Phylogenetic Clustering Analysis. When the amino acid sequence of anuroctoxin was compared against all the known α-KTxs (81 to date), the identities fall lower than 50% against any of the toxins considered (Fig. 3). This low-sequence relatedness is similar to the one that segregates α-KTx subfamilies 1 and 16 or between members of more divergent subfamilies (e.g., α-KTx 6). In the present case, to determine whether anuroctoxin belongs to 1 of the 19 previously assigned α-KTx subfamilies, a phylogenetic analysis was performed comprising all of the peptides belonging to the α-KTx family. First, the sequences were aligned using MUSCLE (Edgar, 2004) and refined manually for structural inconsistencies, and then a Bayesian estimation of the tree topology was performed using MrBayes 3.0 (Ronquist and Huelsenbeck, 2003). MrBayes uses Bayesian inference and Markov chain Monte Carlo sampling scheme to calculate posterior probability of a given tree topology. According to this analysis, anuroctoxin falls in a strongly supported cluster, including two sisters of α-KTx subfamilies, namely, 6 and 7. It is rather closely branched to subfamily 6; thus, we propose the systematic number α-KTx 6.12 for anuroctoxin. A representative Bayesian-inferred tree is shown in Fig. 4. Numbers under internal nodes highlight strongly supported clusters; they represent Bayesian posterior probability (×100) of finding a given partition during the tree-sampling procedure.
Block of Kv1.3 Channels by Anuroctoxin.Fig. 5 shows the effects of anuroctoxin on Kv1.3 currents measured in whole-cell voltage-clamped human peripheral blood T lymphocytes. Under the experimental conditions applied (detailed under Materials and Methods and in the legend to Fig. 5), the whole-cell currents were conducted exclusively by Kv1.3 channels (Peter et al., 2001). On the basis of 10 pS single-channel conductance, the number of Kv1.3 channels per T cell was between 1000 and 2000. Fig. 5A displays macroscopic K+ currents through Kv1.3 channels recorded sequentially in the same cell, before (control) and after the addition of 0.5 nM anuroctoxin to the external solution. The displayed record in the presence of anuroctoxin was taken after the equilibration of the block. Under these conditions, approximately 50% of the channels were blocked. The block was completely reversed by perfusing the cell with toxin-free external solution (washout, record shown after full recovery from block).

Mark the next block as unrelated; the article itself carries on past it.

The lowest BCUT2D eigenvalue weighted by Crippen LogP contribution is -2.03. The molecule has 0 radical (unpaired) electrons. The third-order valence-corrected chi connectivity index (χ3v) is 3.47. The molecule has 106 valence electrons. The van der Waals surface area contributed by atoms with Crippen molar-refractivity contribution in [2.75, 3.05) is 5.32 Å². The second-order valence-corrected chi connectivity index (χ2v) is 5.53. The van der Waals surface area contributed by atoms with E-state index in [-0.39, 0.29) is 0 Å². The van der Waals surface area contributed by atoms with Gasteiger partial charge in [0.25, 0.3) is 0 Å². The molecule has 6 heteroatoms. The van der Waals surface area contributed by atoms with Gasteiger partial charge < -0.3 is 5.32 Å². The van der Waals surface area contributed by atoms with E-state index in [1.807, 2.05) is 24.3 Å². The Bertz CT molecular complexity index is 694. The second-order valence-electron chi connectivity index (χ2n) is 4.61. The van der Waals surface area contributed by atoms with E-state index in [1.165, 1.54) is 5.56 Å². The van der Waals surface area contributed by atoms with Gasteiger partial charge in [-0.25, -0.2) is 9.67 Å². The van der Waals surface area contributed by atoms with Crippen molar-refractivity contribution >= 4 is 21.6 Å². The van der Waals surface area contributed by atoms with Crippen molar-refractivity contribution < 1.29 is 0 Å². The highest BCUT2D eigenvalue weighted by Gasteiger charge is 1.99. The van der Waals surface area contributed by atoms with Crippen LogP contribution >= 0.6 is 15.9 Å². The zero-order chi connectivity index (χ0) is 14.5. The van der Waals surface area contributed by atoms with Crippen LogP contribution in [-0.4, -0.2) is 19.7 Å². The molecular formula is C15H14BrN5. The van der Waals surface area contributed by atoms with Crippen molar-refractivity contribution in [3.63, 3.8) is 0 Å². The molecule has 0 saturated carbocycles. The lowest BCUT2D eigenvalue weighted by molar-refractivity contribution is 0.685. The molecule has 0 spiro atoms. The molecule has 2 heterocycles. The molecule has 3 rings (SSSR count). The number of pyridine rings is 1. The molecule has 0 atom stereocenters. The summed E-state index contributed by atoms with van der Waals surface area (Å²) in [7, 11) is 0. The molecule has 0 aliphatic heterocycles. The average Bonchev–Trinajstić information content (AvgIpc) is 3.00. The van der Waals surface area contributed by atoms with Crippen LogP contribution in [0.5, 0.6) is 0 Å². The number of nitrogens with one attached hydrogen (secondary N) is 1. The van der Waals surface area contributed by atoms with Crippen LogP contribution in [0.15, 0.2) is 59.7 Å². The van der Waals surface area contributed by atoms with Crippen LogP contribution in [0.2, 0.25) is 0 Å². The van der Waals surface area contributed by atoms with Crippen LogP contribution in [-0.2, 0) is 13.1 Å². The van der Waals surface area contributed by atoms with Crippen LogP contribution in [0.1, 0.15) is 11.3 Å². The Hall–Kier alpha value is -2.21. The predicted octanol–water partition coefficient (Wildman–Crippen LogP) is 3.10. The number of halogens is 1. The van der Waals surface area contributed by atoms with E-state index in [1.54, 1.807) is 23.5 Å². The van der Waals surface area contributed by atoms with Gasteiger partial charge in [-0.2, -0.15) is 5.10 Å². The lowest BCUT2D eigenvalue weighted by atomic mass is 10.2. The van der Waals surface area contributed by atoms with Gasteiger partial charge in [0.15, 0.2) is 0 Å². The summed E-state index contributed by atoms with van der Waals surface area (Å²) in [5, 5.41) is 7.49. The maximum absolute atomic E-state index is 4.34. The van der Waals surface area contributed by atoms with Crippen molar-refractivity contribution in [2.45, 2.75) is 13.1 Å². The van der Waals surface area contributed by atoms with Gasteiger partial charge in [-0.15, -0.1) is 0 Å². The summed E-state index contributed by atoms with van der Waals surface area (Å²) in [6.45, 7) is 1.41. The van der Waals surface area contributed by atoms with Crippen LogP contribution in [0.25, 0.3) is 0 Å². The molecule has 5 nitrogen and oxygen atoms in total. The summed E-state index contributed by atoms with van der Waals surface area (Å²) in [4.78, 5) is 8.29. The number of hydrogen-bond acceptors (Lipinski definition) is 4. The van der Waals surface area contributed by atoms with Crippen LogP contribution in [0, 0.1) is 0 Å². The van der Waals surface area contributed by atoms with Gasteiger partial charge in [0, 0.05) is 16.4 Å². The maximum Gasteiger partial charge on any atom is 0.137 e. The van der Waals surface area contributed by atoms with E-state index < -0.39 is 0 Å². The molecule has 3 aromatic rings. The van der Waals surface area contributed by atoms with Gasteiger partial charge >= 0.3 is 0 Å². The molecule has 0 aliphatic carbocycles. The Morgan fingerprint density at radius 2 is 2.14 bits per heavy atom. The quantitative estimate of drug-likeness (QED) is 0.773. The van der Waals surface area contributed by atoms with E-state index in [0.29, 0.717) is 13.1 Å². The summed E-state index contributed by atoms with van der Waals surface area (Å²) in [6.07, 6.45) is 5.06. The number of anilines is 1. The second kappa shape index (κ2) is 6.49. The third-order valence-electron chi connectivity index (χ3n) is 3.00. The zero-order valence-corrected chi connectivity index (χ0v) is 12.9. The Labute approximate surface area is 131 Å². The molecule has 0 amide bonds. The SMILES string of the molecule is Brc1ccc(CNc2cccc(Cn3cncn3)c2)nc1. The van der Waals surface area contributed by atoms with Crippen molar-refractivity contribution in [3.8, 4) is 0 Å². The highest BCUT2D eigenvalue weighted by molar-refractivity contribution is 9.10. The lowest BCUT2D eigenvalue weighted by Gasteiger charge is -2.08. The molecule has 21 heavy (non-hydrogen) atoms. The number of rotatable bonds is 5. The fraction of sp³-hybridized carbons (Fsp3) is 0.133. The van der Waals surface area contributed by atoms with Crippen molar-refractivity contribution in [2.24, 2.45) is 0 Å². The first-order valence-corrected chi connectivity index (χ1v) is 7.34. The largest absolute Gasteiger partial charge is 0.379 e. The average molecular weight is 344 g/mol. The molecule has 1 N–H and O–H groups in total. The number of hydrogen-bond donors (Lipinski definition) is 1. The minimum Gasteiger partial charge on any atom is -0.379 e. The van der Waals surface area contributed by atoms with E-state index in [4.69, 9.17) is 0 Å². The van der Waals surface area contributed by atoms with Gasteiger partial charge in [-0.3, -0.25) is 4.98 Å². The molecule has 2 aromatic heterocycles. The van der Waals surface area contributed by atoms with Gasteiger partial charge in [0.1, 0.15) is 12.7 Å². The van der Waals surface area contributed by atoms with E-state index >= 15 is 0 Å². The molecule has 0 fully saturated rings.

The reversibility of the K+ current block by 0.5 nM anuroctoxin is also clearly demonstrated in Fig. 5, B and C. The kinetics of the channel block and its removal by washout is relatively fast (Fig. 5B). A more detailed analysis of the kinetics of these processes is hindered by the minimum necessary time interval between the successive data points set by the slow recovery from inactivation of Kv1.3 channels.
Fig. 5C demonstrates that during the fully reversible block, 0.5 nM anuroctoxin did not change the current-voltage relationship of the Kv1.3 channels. The threshold for activation of the current was -42.5 ± 4.8 mV (n = 4) in control conditions, whereas the activation threshold was -42.5 ± 2.5 mV (n = 4) in the presence of 0.6 nM anuroctoxin (p > 0.9). The remaining fraction of the current at each test potential was calculated as I/I0, where I is the peak current in the presence of 0.6 nM anuroctoxin and I0 is the peak current measured in control solution. Peak currents were uniformly reduced in the presence of anuroctoxin (0.6 nM); the remaining fractions of the currents were 0.59 ± 0.07 at -20 mV, 0.51 ± 0.02 at 0 mV, 0.51 ± 0.03 at +20 mV, and 0.50 ± 0.03 at +40 mV test potentials (n = 4).
Fig. 5D demonstrates the dose-response curve of Kv1.3 inhibition by anuroctoxin in the 0.05 to 10 nM concentration range. The remaining fractions of the currents (RFs) were calculated at each concentration of anuroctoxin for n = 3to6 independent experiments. The dose-response curve was fit with a three-parameter Hill equation (see Fig. 5 legend). The resulting Kd and Hill coefficient were 0.73 nM and 0.99, respectively. The value of the Hill coefficient indicates that a single peptide interacts with the potassium channel pore, as expected from the stoichiometry of binding for several already studied K+-channel-blocking scorpion toxins (Miller, 1995).